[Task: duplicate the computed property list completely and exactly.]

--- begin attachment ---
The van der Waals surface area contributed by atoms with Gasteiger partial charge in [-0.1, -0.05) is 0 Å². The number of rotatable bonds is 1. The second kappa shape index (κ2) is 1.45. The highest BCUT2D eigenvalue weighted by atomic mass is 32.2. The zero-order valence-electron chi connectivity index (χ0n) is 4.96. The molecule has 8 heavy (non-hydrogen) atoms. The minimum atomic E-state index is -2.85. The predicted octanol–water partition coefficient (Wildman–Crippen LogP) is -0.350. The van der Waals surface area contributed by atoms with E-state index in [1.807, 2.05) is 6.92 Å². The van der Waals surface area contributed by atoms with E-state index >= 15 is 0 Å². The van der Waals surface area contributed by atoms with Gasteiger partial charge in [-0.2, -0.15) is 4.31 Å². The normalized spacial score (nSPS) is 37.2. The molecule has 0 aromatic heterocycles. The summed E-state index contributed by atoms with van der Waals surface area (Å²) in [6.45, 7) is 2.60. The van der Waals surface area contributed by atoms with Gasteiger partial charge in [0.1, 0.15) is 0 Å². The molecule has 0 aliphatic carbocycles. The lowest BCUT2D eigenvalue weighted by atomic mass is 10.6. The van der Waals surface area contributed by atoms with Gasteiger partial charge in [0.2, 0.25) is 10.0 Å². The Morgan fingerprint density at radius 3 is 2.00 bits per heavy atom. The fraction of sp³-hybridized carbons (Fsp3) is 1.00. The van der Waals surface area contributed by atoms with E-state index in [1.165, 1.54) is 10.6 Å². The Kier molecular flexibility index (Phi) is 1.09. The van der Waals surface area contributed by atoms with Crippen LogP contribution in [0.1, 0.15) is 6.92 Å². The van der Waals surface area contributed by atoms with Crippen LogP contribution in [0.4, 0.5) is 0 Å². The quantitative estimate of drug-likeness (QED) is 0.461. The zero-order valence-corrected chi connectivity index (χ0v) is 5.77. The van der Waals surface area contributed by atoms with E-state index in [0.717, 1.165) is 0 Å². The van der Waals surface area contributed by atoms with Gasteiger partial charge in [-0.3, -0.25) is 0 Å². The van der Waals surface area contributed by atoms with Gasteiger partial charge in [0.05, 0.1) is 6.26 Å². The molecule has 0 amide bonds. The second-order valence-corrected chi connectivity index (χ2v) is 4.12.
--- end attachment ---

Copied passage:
The van der Waals surface area contributed by atoms with Gasteiger partial charge in [-0.1, -0.05) is 0 Å². The number of rotatable bonds is 1. The second kappa shape index (κ2) is 1.45. The highest BCUT2D eigenvalue weighted by atomic mass is 32.2. The zero-order valence-electron chi connectivity index (χ0n) is 4.96. The molecule has 8 heavy (non-hydrogen) atoms. The minimum atomic E-state index is -2.85. The predicted octanol–water partition coefficient (Wildman–Crippen LogP) is -0.350. The van der Waals surface area contributed by atoms with E-state index in [1.807, 2.05) is 6.92 Å². The van der Waals surface area contributed by atoms with E-state index >= 15 is 0 Å². The van der Waals surface area contributed by atoms with Gasteiger partial charge in [-0.2, -0.15) is 4.31 Å². The normalized spacial score (nSPS) is 37.2. The molecule has 0 aromatic heterocycles. The summed E-state index contributed by atoms with van der Waals surface area (Å²) in [6.45, 7) is 2.60. The van der Waals surface area contributed by atoms with Gasteiger partial charge in [0.1, 0.15) is 0 Å². The molecule has 0 aliphatic carbocycles. The lowest BCUT2D eigenvalue weighted by atomic mass is 10.6. The van der Waals surface area contributed by atoms with Gasteiger partial charge in [0.2, 0.25) is 10.0 Å². The Morgan fingerprint density at radius 3 is 2.00 bits per heavy atom. The fraction of sp³-hybridized carbons (Fsp3) is 1.00. The van der Waals surface area contributed by atoms with E-state index in [1.165, 1.54) is 10.6 Å². The Kier molecular flexibility index (Phi) is 1.09. The van der Waals surface area contributed by atoms with Crippen LogP contribution in [0.1, 0.15) is 6.92 Å². The van der Waals surface area contributed by atoms with Crippen LogP contribution in [0.4, 0.5) is 0 Å². The quantitative estimate of drug-likeness (QED) is 0.461. The zero-order valence-corrected chi connectivity index (χ0v) is 5.77. The van der Waals surface area contributed by atoms with E-state index in [0.717, 1.165) is 0 Å². The van der Waals surface area contributed by atoms with Gasteiger partial charge in [-0.3, -0.25) is 0 Å². The van der Waals surface area contributed by atoms with Gasteiger partial charge in [0.05, 0.1) is 6.26 Å². The molecule has 0 amide bonds. The second-order valence-corrected chi connectivity index (χ2v) is 4.12.